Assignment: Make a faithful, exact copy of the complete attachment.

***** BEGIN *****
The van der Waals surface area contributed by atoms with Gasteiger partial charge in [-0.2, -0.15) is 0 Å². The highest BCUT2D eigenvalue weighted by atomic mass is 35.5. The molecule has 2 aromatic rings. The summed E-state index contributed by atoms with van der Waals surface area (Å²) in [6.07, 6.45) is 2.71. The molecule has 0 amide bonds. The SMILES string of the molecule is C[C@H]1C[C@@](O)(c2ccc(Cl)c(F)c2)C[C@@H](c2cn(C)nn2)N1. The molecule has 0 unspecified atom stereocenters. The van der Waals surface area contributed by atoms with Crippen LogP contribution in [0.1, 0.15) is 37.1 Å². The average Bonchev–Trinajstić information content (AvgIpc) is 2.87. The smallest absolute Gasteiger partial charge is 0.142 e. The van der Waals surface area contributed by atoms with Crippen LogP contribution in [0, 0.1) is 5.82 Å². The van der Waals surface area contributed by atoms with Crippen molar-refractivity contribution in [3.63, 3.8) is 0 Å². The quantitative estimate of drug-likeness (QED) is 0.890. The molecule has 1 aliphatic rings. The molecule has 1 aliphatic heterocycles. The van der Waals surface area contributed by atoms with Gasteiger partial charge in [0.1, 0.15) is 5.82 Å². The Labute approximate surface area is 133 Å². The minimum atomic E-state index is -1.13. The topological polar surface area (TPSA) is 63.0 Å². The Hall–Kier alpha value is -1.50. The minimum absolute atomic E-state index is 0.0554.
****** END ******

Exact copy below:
The van der Waals surface area contributed by atoms with Gasteiger partial charge in [-0.2, -0.15) is 0 Å². The highest BCUT2D eigenvalue weighted by atomic mass is 35.5. The molecule has 2 aromatic rings. The summed E-state index contributed by atoms with van der Waals surface area (Å²) in [6.07, 6.45) is 2.71. The molecule has 0 amide bonds. The SMILES string of the molecule is C[C@H]1C[C@@](O)(c2ccc(Cl)c(F)c2)C[C@@H](c2cn(C)nn2)N1. The molecule has 0 unspecified atom stereocenters. The van der Waals surface area contributed by atoms with Crippen LogP contribution in [0.1, 0.15) is 37.1 Å². The average Bonchev–Trinajstić information content (AvgIpc) is 2.87. The smallest absolute Gasteiger partial charge is 0.142 e. The van der Waals surface area contributed by atoms with Crippen LogP contribution in [0, 0.1) is 5.82 Å². The van der Waals surface area contributed by atoms with Crippen molar-refractivity contribution in [3.63, 3.8) is 0 Å². The quantitative estimate of drug-likeness (QED) is 0.890. The molecule has 1 aliphatic rings. The molecule has 1 aliphatic heterocycles. The van der Waals surface area contributed by atoms with Gasteiger partial charge in [0.1, 0.15) is 5.82 Å². The Labute approximate surface area is 133 Å². The minimum atomic E-state index is -1.13. The topological polar surface area (TPSA) is 63.0 Å². The Hall–Kier alpha value is -1.50. The minimum absolute atomic E-state index is 0.0554.